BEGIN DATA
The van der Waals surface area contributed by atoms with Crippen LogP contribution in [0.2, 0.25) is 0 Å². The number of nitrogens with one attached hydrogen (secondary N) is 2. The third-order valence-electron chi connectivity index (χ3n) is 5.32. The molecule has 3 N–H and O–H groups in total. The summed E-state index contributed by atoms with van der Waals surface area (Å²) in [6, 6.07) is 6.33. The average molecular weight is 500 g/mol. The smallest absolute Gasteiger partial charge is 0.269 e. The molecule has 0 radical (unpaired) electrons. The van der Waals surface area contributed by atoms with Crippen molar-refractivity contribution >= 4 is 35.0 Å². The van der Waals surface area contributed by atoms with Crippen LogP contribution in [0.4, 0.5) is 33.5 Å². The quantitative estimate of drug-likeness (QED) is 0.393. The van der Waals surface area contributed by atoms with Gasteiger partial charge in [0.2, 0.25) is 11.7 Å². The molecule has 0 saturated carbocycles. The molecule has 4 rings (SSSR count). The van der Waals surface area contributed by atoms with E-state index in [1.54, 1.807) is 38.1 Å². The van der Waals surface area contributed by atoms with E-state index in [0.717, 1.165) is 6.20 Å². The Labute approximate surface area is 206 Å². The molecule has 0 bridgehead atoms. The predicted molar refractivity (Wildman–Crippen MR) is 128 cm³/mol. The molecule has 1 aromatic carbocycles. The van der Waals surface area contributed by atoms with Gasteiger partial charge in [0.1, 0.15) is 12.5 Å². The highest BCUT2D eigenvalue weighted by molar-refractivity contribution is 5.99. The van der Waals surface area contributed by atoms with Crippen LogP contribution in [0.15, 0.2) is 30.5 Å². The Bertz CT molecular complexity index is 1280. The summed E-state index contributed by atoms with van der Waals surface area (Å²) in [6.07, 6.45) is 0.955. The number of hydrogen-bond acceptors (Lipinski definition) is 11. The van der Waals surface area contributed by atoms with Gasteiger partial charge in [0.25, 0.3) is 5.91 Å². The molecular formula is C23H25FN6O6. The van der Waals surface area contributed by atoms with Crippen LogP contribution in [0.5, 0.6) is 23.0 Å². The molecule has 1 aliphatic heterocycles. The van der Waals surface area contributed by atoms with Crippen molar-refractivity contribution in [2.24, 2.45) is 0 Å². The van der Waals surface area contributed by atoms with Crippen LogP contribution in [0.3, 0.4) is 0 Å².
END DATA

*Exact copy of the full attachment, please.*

The van der Waals surface area contributed by atoms with Crippen LogP contribution in [0.2, 0.25) is 0 Å². The number of nitrogens with one attached hydrogen (secondary N) is 2. The third-order valence-electron chi connectivity index (χ3n) is 5.32. The molecule has 3 N–H and O–H groups in total. The summed E-state index contributed by atoms with van der Waals surface area (Å²) in [6, 6.07) is 6.33. The average molecular weight is 500 g/mol. The smallest absolute Gasteiger partial charge is 0.269 e. The molecule has 0 radical (unpaired) electrons. The van der Waals surface area contributed by atoms with Crippen molar-refractivity contribution >= 4 is 35.0 Å². The van der Waals surface area contributed by atoms with Crippen LogP contribution in [0.4, 0.5) is 33.5 Å². The quantitative estimate of drug-likeness (QED) is 0.393. The van der Waals surface area contributed by atoms with Gasteiger partial charge in [0.2, 0.25) is 11.7 Å². The molecule has 0 saturated carbocycles. The molecule has 4 rings (SSSR count). The van der Waals surface area contributed by atoms with E-state index in [1.54, 1.807) is 38.1 Å². The van der Waals surface area contributed by atoms with E-state index in [0.717, 1.165) is 6.20 Å². The Labute approximate surface area is 206 Å². The molecule has 0 bridgehead atoms. The predicted molar refractivity (Wildman–Crippen MR) is 128 cm³/mol. The molecule has 1 aromatic carbocycles. The van der Waals surface area contributed by atoms with Gasteiger partial charge in [0.1, 0.15) is 12.5 Å². The highest BCUT2D eigenvalue weighted by molar-refractivity contribution is 5.99. The van der Waals surface area contributed by atoms with Crippen LogP contribution in [0.15, 0.2) is 30.5 Å². The Bertz CT molecular complexity index is 1280. The summed E-state index contributed by atoms with van der Waals surface area (Å²) in [6.07, 6.45) is 0.955. The number of hydrogen-bond acceptors (Lipinski definition) is 11. The van der Waals surface area contributed by atoms with Gasteiger partial charge in [0.25, 0.3) is 5.91 Å². The molecular formula is C23H25FN6O6. The van der Waals surface area contributed by atoms with Crippen LogP contribution in [0.5, 0.6) is 23.0 Å². The molecule has 1 aliphatic heterocycles. The van der Waals surface area contributed by atoms with Crippen molar-refractivity contribution in [2.24, 2.45) is 0 Å². The van der Waals surface area contributed by atoms with Crippen LogP contribution in [0.3, 0.4) is 0 Å².